She told countless stories to the children, and also read to them, repeatedly from a book that she had just brought from England, Moses the Kitten, by James Herriot. It is the story of a kitten joining a litter of piglets to suckle and be warm. Vanessa would nestle into her side as she did. Hour after hour, Pat sang rhymes to Sabrina and Vanessa, rhymes that she herself had likely learned from my Grannie Oddie, her mother:

Creep mouse, creep mouse
This is how it goes
Pitter pat, pitter pat,
Over baby’s toes.
Isn’t he a tiny one,
Creep, creep, creep.
Sandman’s coming, baby darling,
Sleep, sleep, sleep.

Her hands danced in the air, the hands of the dancer which she had been in her youth, and Vanessa’s eyes would say, Do it again. Which Pat did, again, and again.

Will you tell the bees? My cousin Rose included this request when she told me about her mother’s death a few weeks ago, as she had also done when she told me a year and a half earlier about the death of her father,

There's an old country custom over here and, maybe in Canada too, that when a person dies another member of the family has to go down the garden and tell the bees in the beehive that their master or mistress is gone. Once the bees have been told, all will be well.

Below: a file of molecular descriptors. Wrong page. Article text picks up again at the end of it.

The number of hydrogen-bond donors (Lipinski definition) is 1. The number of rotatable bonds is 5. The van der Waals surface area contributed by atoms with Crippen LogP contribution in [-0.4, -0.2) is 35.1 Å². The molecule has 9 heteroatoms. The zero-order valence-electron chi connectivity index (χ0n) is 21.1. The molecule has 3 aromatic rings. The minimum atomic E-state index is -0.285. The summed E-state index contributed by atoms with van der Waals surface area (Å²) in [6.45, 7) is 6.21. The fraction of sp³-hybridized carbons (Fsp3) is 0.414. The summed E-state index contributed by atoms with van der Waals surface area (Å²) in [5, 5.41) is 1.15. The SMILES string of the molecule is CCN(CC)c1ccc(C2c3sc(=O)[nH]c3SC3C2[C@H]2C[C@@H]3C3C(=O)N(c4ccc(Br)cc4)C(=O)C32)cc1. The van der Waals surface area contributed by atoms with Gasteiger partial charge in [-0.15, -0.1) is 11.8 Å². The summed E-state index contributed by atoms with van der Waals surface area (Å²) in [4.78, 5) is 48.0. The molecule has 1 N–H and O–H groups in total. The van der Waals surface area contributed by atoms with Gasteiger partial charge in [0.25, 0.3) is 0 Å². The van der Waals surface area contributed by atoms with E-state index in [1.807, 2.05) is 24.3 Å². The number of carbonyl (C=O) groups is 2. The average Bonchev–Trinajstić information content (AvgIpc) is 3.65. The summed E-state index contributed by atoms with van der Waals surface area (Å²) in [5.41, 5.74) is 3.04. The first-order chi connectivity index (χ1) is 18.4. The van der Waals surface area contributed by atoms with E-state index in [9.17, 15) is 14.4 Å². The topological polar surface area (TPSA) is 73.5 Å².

Since bees can’t read, I have one request on behalf of my dear Aunt Pat: please tell the bees.

Saturday, September 10, 2011

A really good friend
OCT. 10, 1998 - Sept 8, 2011

Vanessa’s much loved cat, Rimsky, who had been ill for months, passed away peacefully in his sleep at her home in Roberts Creek.

Vanessa felt sad that he passed away when she was away at work, but she is also glad that he looked so peaceful in death. He was stretched out on the sofa, on a soft towel, under the window where he always enjoyed lying in the sun. He seemed to have passed away in his sleep.

He would have been thirteen years old on October 10th, which is a good old age for this breed of cat. It is amazing that he has lived this long. He was born with a range of health issues at birth, but Vanessa's love for him kept him alive longer than anyone might have thought possible. He was a gift to her, and she was a gift to him.

In the evening, we placed his body on a bed of cedar boughs in a wee coffin that Andreas had made specially for him, and placed beside him a rose from a plant that had come from Tante Gertraut's garden. Because he always loved to play fetch with drinking straws - he was amazing that way - Vanessa placed two straws in the box with him.

Yesterday, we interred him in Vanessa’s back yard in a private ceremony.

They come into our lives for such a short time
A time we wouldn’t trade not even for a dime
Then before you know it the years have flown by
And then all of the sudden we’re saying good-bye
      From A Time to Remember by John Quealy

It will take Vanessa a while to get over this. As she said, and I am sure her fellow animal lovers will understand, "I have lost a friend".

Rimsky is survived by his brother, Kolya.